Barcelona Endothelium Team (BET)

  • Carreras group
Campus Clinic-UB

Primary Hemostasis Laboratory
Hemotherapy-Hemostasis Department
3rd Floor, 3rd Staircase
Hospital Clinic de Barcelona
Villarroel, 170
08036 Barcelona

 www.betresearch.org

Ext Phone (2034)

Summary

The Barcelona Endothelium Team (BET) is a research group that has dedicated many years to the study of the endothelium and endothelial damage in various pathologies. One of our most productive lines is devoted to the characterization of endothelial damage in the context of both autologous and allogeneic hematopoietic stem cell transplantation (HSCT). In this framework, we are deepening our knowlege of the mechanisms involved in endothelial dysfunction, the role of the endothelium in the development of some complications observed after HSCT, and the search of pharmaceutical agents that could protect the endothelia and consequently prevent these complications.

Research

The main objectives of BET group in the HSCT framework are:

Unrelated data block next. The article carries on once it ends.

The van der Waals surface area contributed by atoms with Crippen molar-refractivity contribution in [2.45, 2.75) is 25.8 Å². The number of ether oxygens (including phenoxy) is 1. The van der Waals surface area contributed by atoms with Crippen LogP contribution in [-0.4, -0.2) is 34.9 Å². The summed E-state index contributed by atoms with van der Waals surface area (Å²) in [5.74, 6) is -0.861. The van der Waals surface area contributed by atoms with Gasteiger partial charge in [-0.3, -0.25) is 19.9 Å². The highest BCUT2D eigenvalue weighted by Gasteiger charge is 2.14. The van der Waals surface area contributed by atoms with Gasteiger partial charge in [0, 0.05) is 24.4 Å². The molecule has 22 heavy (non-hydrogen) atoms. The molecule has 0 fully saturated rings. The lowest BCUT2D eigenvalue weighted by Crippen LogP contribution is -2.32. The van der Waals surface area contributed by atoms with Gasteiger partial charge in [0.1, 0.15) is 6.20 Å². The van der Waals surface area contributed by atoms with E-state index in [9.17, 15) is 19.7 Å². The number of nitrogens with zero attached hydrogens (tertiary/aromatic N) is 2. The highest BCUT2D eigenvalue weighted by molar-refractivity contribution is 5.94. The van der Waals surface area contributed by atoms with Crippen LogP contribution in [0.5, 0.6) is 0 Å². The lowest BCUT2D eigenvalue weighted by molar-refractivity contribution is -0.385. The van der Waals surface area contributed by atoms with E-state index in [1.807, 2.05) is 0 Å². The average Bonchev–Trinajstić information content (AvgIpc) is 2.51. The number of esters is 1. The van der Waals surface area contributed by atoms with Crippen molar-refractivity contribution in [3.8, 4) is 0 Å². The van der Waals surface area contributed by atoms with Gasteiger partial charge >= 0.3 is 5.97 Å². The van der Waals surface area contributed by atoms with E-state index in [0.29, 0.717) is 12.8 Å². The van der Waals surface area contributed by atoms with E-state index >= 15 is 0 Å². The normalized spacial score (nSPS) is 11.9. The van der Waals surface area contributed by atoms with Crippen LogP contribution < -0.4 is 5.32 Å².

•  To characterize the endothelial damage produced because of the allo-reactivity phenomena occurring after allogeneic HSCT.
  • To elucidate which are the agents producing the endothelial damage observed during allogeneic HSCT.
  • To analyze the role of the endothelial damage in the development of some complications observed early after HSCT as veno-occlusive disease of the liver, capillary leak syndrome, thrombotic microangiopathy, engraftment syndrome, diffuse alveolar hemorrhage, and acute graft versus-host disease.
  • To investigate which agents can protect the endothelia during HSCT and consequently prevent these complications.

Collaborations

Dr. Ginés Escolar, Hospital Clínic de Barcelona, Universitat de Barcelona, Spain
Dra. Montserrat Rovira. SCT Unit. Hospital Clinic, Barcelona, Universitat de Barcelona, Spain
Prof. Dr. Ernst Holler, University Medical Centre, University of Regensburg, Germany
Prof. Dr. Günter Eissner, University College Dublin, Ireland
Jazz Pharmaceuticals Inc

People

NamePosition
Enric CarrerasE.CarrerasPrincipal Investigator
Maribel Díaz-RicartDiaz-Ricart SPrincipal Investigator
Enrique MirEnrique MirPhD Student
Marta PalomoMarta PalomoPostdoctoral Investigator

Selected publications

Palomo M, Mir E, Rovira M, Escolar G, Carreras E, Diaz-Ricart M

What is going on between defibrotide and endothelial cells? Snapshots reveal the hot spots of their romance.

Blood 11 Jan 2016, . Epub 11 Jan 2016